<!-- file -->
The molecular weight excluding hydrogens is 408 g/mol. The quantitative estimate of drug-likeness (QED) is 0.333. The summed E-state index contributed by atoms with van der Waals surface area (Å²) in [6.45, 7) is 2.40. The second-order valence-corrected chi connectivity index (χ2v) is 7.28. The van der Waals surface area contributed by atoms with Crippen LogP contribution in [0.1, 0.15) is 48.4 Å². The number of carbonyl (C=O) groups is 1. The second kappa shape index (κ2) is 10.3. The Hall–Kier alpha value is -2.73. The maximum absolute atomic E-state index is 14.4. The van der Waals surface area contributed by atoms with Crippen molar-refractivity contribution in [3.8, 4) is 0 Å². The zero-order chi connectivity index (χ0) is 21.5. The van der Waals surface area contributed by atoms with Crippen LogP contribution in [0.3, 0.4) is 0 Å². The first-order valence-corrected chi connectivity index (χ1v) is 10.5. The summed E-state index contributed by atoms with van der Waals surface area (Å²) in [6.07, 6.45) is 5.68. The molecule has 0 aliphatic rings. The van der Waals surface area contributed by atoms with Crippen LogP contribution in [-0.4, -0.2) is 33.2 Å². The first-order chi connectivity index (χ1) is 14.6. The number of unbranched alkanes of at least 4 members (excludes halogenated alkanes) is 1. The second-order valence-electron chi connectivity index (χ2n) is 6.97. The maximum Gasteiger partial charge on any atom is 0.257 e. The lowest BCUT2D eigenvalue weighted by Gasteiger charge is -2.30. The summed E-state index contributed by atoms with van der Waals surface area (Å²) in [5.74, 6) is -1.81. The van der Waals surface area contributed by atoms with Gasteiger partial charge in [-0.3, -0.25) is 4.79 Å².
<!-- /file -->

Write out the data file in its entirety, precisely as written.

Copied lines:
The molecular weight excluding hydrogens is 408 g/mol. The quantitative estimate of drug-likeness (QED) is 0.333. The summed E-state index contributed by atoms with van der Waals surface area (Å²) in [6.45, 7) is 2.40. The second-order valence-corrected chi connectivity index (χ2v) is 7.28. The van der Waals surface area contributed by atoms with Crippen LogP contribution in [0.1, 0.15) is 48.4 Å². The number of carbonyl (C=O) groups is 1. The second kappa shape index (κ2) is 10.3. The Hall–Kier alpha value is -2.73. The maximum absolute atomic E-state index is 14.4. The van der Waals surface area contributed by atoms with Crippen molar-refractivity contribution in [3.8, 4) is 0 Å². The zero-order chi connectivity index (χ0) is 21.5. The van der Waals surface area contributed by atoms with Crippen LogP contribution in [0.3, 0.4) is 0 Å². The first-order valence-corrected chi connectivity index (χ1v) is 10.5. The summed E-state index contributed by atoms with van der Waals surface area (Å²) in [6.07, 6.45) is 5.68. The molecule has 0 aliphatic rings. The van der Waals surface area contributed by atoms with Crippen LogP contribution in [-0.4, -0.2) is 33.2 Å². The first-order chi connectivity index (χ1) is 14.6. The number of unbranched alkanes of at least 4 members (excludes halogenated alkanes) is 1. The second-order valence-electron chi connectivity index (χ2n) is 6.97. The maximum Gasteiger partial charge on any atom is 0.257 e. The lowest BCUT2D eigenvalue weighted by Gasteiger charge is -2.30. The summed E-state index contributed by atoms with van der Waals surface area (Å²) in [5.74, 6) is -1.81. The van der Waals surface area contributed by atoms with Gasteiger partial charge in [-0.3, -0.25) is 4.79 Å².